Quicksand

Quicksand. The most common misconception about quicksand is that it is some kind of deceitful trap some higher being placed on the earth with a mythical monster lurking in its abyss. The reality is that quicksand is a natural phenomenon which can occur any where the right conditions are present. It is common sand or dirt, supersaturated by water, no longer able to support the weight it once held. Although the scenes are often over exaggerated in Hollywood films, it is true that the more you struggle the faster you will sink in it. The only way to escape its grasp is to relax, to spread your body out as much as possible, allowing it to support your weight, until you are able to reach safer, more solid ground.

My parents always told me not to go into the woods. They claimed it is easy to get lost, and hard to find your way back; but I could not resist the temptation. The woods, although they did not look particularly inviting, were intriguing, a place away from people, untouched by the pollution of society. One day, bored, I decided to go for a walk in them. Unsure of what my trek would bring, or where I would go, I simply entered where the trees left an opening, inviting me in. Trees had fallen, old and weak, unable to hold a place in the earth, as they returned to the earth, the bark of the trees slowly decaying as the sapwood no longer passes on its water. Yet, out of the new soil the fallen trees have created, sprouts new life, keeping the forest dense, as the sun shows brightly over a still-clear path.

As I walked along the path, leaves and stones crushing under my feet, I breathed the fresh air and ran. Unaware of where the path would take me I felt free, relaxed even, as I moved about running and playing in the forest as a small child might, making sure to never stray too far, but continuing to follow the winding path dodging the small obstacles along the way.

The sun began to fall leaving a pink sky cast upon the heavenly clouds, I looked up as I continued to walk, the forest slowly getting darker. But when I looked down the path had disappeared, its familiar crunch replaced now by fallen leaves and dead brush piled high, as if to make it impossible to see. As I pointlessly searched for a path to follow, I realized I was lost.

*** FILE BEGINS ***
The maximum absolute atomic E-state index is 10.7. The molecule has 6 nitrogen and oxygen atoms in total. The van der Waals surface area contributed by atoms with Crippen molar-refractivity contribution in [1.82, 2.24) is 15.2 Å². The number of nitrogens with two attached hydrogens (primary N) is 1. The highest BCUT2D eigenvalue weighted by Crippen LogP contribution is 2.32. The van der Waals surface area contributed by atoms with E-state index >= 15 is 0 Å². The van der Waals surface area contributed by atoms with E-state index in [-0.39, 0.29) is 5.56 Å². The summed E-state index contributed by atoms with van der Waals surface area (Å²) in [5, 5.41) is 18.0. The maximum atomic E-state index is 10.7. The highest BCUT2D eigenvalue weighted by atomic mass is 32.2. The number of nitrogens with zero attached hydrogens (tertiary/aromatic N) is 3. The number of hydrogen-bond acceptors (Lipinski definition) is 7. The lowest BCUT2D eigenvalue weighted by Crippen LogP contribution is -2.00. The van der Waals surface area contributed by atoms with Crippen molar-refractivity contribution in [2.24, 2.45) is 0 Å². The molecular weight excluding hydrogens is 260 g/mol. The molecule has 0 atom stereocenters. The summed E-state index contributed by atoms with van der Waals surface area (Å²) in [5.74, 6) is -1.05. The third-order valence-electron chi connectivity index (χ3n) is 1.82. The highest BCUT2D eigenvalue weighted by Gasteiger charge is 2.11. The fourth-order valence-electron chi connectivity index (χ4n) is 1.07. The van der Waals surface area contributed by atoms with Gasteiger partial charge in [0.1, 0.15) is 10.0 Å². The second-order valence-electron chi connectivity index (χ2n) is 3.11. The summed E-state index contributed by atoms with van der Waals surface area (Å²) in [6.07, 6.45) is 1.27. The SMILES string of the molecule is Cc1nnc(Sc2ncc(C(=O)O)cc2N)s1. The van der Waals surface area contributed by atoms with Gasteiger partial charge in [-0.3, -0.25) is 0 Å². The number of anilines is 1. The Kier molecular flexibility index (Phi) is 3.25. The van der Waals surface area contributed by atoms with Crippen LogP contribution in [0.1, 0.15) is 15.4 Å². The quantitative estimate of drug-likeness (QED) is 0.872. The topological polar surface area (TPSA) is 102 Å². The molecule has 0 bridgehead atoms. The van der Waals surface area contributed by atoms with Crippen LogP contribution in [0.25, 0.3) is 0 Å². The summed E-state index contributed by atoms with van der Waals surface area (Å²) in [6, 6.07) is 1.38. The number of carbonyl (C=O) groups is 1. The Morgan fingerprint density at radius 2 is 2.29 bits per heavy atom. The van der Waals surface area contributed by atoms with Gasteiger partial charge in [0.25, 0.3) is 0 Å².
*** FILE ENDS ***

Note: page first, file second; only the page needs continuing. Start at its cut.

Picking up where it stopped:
Still calm, I decided that the best thing to do was to follow the small river which I had seen running through the woods, everyday we passed over it on my way to school. I stood still for some time, listening closely for the rushing river, following nothing but the soothing sounds of its running water. Around the river it seemed that the forest had wilted, the soil eroded by the flooding, and as it was almost completely dark I realized that I had to get back home quickly.

At that time I knew that if I just followed the tree bank along the river I would be home in no time. I started running, racing against the falling sun, as it began to reveal the darkness in its absence. But as I ran the ground suddenly gave out. I began to sink instantly.

Even though I knew the more I struggled, the further and further I would sink, I could not help it. My body was taken over by a panic I had never experienced before. I flailed my arms, struggled to move my legs, screamed even, calling attention to myself. But, as the sun had already hidden itself just beyond the tree line, engrossing me in the thick blackness of night, as far as I could tell, there was no sign of life.

Although it might seem like they exaggerate the effects of quicksand in Hollywood, they could not portray any more accurately how it truly makes someone feel. I sank in the sand for what felt like days, inanely panicking as it slowly engulfed me. At first I was only up to my knees in the thick, immovable mud, but as I continued to panic it enveloped me, moving to my waist then my chest, constricting me with all its might. With only a hand and my head above the mud, it was as if god had left me just enough room to breathe, so that I might live without progress, stuck.

Then, I blacked out. Although it felt like minutes, it must have been hours. By the time I woke up it was already sunrise. Once my vision became clearer I saw the figure of a body approaching me. I must have slowly risen in unconsciousness, as my body was now a quarter of the way out of the sand. Although I could not make out who the person was, they began pulling me out of the sand. A group of people it seemed. It took me almost no force to get myself out, only what might be considered just enough. I felt light, as my body was lifted by the people from the loose mud, finally to solid ground. Then I passed out again.

My recovery time in the hospital was brief. I spent only one night there, and was able to move on with my life shortly after. Each day I pass by the woods I remind myself to never venture into them, and, more importantly, if I do, to never lose sight of its path.





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